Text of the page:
Preschoolers' influence on and help with beverage selection at the grocery store is linked to maternal responsiveness and child beverage intake: An exploratory study.Eat Behav. 2016 12; 23:19-23.EB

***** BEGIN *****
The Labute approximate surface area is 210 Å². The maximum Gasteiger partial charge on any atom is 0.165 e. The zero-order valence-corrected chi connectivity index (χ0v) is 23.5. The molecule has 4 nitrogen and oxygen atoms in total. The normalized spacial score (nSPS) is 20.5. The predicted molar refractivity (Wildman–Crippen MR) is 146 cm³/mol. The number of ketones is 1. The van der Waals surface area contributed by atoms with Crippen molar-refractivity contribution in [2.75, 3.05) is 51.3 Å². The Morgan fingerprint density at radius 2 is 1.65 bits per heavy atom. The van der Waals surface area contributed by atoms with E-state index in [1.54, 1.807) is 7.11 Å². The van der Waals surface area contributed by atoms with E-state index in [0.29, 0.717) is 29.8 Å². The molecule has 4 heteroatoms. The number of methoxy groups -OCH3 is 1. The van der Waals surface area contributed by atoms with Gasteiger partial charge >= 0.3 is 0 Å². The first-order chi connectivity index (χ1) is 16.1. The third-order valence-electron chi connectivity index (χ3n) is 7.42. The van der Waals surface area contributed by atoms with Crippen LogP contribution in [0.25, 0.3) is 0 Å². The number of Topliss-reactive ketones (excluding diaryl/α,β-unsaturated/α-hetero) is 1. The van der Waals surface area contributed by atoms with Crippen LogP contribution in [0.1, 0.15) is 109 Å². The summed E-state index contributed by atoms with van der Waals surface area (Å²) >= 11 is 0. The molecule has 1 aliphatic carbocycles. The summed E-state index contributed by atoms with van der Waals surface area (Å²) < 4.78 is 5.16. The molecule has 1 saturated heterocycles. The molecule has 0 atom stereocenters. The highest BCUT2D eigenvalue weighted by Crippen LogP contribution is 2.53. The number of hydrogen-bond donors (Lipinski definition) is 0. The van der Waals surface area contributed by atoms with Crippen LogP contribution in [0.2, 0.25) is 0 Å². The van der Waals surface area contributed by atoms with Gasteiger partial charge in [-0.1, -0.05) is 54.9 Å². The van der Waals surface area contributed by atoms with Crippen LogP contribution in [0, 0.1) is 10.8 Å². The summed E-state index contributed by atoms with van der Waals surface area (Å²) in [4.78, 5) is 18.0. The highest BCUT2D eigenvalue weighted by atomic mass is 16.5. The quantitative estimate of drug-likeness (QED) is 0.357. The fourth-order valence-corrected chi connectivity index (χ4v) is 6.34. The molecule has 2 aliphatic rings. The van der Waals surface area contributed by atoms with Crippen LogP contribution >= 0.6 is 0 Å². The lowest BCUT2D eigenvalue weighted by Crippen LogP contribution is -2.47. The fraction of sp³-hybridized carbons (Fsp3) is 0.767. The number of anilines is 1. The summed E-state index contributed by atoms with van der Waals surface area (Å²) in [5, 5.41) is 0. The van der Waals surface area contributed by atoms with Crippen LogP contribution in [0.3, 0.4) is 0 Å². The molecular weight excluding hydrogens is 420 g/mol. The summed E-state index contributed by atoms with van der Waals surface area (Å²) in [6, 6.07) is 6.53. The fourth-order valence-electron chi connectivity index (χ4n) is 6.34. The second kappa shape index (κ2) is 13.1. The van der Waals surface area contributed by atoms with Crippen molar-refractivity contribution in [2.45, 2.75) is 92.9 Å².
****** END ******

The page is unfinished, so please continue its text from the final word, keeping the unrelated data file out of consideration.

Children's involvement in beverage selection or purchase has seldom been investigated. The responsiveness dimension of parental feeding styles has been related to healthy maternal feeding practices. Assessing mothers' reports of responsiveness and demandingness in grocery stores may shed light on influences on purchases of sugar-sweetened beverages (SSB) and fruit juice (FJ). Study objectives were to explore whether (1) maternal responsiveness and demandingness were associated with preschoolers' a) help with selection of and b) influence on SSB and FJ purchases during grocery shopping and whether (2) preschoolers' a) help with selection of and b) influence on SSB and FJ purchases were associated with child intake of these beverages. Mothers of 3-to-5-year-old children (n=185) who co-shopped with the child completed the Caregiver Feeding Style Questionnaire, reported frequency of child help with selection and influence on beverage purchase via questionnaire, and provided a one-day weekend food recall for the child. In adjusted logistic regressions, responsiveness was associated with child help selecting FJ (OR=6.50, 95% CI[1.04, 40.75], p<0.05), but not SSB. In multiple regressions, children who frequently helped select or influenced SSB purchases had higher SSB intake, b(SE)=3.63(1.40), t(176)=2.59, and b(SE)=3.18(1.25), t(176)=2.53, p<0.05. Mothers with higher responsiveness were more likely to let their preschoolers select FJ but not SSB during shopping. Children who frequently helped select or influenced SSB purchases had higher SSB intake than children who did so infrequently. Additional parenting behaviors associated with grocery shopping should be explored.